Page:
Both creatures have a place in popular culture. The Bishop and monk have been illustrated in numerous zoological guides between the 16th and 19th century, and are studied often in cryptozoological circles, often in comparison to other similar creatures such as Japan’s Umi-Bozu “sea monk.”
Monster in my Pocket
In 1992, a rubber figure of the Bishop Fish was produced for the Monster in my Pocket toy line. It resembled a more “monsterized” version of the Bishop Fish’s traditional depiction, and the backstory included with its trading card was mostly accurate, albeit with the additional claim that if you catch a Bishop Fish, it will “protect” you. The line also included a Jenny Haniver, though it did not resemble the Bishop Fish at all.
In 2006, another Bishop Fish was released in the new, “revived” Monster in my Pocket toy line. Unfortunately, this figure did not resemble the traditional Bishop Fish at all, instead resembling a fat, slovenly mer-man. The information on its trading card was also completely inaccurate, claiming that it was named after the chess piece, lives in the China sea, and causes storms and hurricanes. The 2006 series also included an equally-inaccurate Jenny Haniver.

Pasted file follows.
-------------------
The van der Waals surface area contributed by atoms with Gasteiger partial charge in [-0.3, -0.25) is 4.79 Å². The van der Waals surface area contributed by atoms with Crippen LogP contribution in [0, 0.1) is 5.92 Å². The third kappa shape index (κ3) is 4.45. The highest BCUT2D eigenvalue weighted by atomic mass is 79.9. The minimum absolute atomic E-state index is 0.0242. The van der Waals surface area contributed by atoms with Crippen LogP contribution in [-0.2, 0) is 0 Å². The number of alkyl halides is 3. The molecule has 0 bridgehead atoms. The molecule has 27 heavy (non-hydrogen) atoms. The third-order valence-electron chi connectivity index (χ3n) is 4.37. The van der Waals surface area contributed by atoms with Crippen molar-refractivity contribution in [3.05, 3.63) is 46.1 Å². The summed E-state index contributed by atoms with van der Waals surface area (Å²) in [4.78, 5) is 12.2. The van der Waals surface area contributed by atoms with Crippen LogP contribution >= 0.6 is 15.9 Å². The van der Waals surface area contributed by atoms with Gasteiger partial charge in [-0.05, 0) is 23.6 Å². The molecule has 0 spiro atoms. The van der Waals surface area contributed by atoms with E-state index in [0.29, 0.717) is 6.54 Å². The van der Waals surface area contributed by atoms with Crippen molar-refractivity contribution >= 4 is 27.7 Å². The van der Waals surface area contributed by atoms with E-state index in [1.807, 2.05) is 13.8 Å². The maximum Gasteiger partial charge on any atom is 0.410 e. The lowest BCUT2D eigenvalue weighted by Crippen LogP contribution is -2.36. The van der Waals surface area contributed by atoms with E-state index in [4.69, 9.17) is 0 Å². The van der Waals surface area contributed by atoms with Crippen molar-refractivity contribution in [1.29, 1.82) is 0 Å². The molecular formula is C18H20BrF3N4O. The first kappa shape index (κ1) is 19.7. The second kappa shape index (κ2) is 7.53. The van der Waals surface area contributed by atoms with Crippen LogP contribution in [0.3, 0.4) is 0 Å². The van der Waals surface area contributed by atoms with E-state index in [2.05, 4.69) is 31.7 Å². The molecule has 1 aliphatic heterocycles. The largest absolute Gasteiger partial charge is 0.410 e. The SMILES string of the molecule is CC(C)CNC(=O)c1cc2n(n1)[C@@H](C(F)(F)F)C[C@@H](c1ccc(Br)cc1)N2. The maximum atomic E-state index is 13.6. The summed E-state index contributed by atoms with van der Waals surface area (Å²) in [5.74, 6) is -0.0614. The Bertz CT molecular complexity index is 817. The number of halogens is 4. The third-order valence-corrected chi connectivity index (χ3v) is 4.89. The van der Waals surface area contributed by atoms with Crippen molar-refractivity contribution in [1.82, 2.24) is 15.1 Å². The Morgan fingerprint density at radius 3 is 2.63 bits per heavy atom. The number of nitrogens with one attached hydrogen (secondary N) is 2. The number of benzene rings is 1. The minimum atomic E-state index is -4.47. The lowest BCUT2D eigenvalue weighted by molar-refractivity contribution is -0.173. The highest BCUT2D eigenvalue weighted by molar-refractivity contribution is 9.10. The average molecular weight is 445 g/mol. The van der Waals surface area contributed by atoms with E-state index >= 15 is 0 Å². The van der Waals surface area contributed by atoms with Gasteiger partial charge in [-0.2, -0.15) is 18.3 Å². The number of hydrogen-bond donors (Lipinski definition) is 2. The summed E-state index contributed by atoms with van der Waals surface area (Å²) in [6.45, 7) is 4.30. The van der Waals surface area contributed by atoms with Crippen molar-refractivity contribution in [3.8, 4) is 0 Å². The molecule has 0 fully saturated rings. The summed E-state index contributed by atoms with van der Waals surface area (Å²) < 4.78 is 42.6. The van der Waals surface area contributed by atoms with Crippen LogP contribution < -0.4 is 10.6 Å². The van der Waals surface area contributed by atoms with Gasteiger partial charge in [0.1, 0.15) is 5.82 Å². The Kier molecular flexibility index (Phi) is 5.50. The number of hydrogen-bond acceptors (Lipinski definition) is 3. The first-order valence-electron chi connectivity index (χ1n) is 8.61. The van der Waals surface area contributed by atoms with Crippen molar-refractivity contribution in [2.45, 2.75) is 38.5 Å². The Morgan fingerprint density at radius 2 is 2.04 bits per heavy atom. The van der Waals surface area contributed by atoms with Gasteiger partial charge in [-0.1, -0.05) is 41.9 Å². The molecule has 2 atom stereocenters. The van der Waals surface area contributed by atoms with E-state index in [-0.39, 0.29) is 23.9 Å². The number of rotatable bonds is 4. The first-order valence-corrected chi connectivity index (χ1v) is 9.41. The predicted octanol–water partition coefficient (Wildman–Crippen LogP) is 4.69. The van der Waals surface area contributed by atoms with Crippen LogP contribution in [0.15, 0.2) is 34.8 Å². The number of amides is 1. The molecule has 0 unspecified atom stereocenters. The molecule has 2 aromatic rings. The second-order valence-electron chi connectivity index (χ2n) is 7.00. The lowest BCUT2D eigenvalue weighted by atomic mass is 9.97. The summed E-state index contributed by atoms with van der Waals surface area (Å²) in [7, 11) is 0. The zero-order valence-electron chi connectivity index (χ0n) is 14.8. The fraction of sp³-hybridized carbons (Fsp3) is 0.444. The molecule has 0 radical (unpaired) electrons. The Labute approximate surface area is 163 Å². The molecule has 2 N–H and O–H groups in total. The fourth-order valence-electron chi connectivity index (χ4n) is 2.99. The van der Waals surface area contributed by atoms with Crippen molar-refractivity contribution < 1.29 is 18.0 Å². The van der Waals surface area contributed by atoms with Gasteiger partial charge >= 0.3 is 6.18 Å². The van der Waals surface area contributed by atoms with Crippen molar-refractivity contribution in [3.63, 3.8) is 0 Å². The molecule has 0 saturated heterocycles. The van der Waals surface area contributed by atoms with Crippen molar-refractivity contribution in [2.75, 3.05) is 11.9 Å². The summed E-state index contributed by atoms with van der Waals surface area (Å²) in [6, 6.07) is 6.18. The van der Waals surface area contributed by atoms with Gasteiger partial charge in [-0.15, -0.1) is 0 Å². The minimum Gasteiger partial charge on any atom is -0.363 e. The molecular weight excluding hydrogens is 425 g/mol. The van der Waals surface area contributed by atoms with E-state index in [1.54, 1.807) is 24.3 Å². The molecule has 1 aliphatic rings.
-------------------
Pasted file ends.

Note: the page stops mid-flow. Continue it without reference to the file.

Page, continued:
In 2002, small figures of both the Sea Monk and Bishop Fish were released in the Demon’s Chronicle line by Yanoman. Demon’s Chronicle is a Japanese line that depicts western mythological creatures, most often angels and demons, and produces figures meant to be used as substitute chess pieces. Both are exact reproductions of their depiction in the 1862 Book of Days, although those are copies of older 16th century artwork. For example, the Bishop Fish’s appearance in the Book of Days resembles Richard Breton’s artwork from 1562. Strangely, both creatures are misnamed in Demon’s Chronicle – the Bishop Fish is labeled as Dagon while the Sea Monk is labeled as the sea serpent Rahab. The reason for this misappropriation is unknown, as other Demon’s Chronicle figures, even obscure ones such as the Succarath, are properly labeled.
And now… THE TOYS!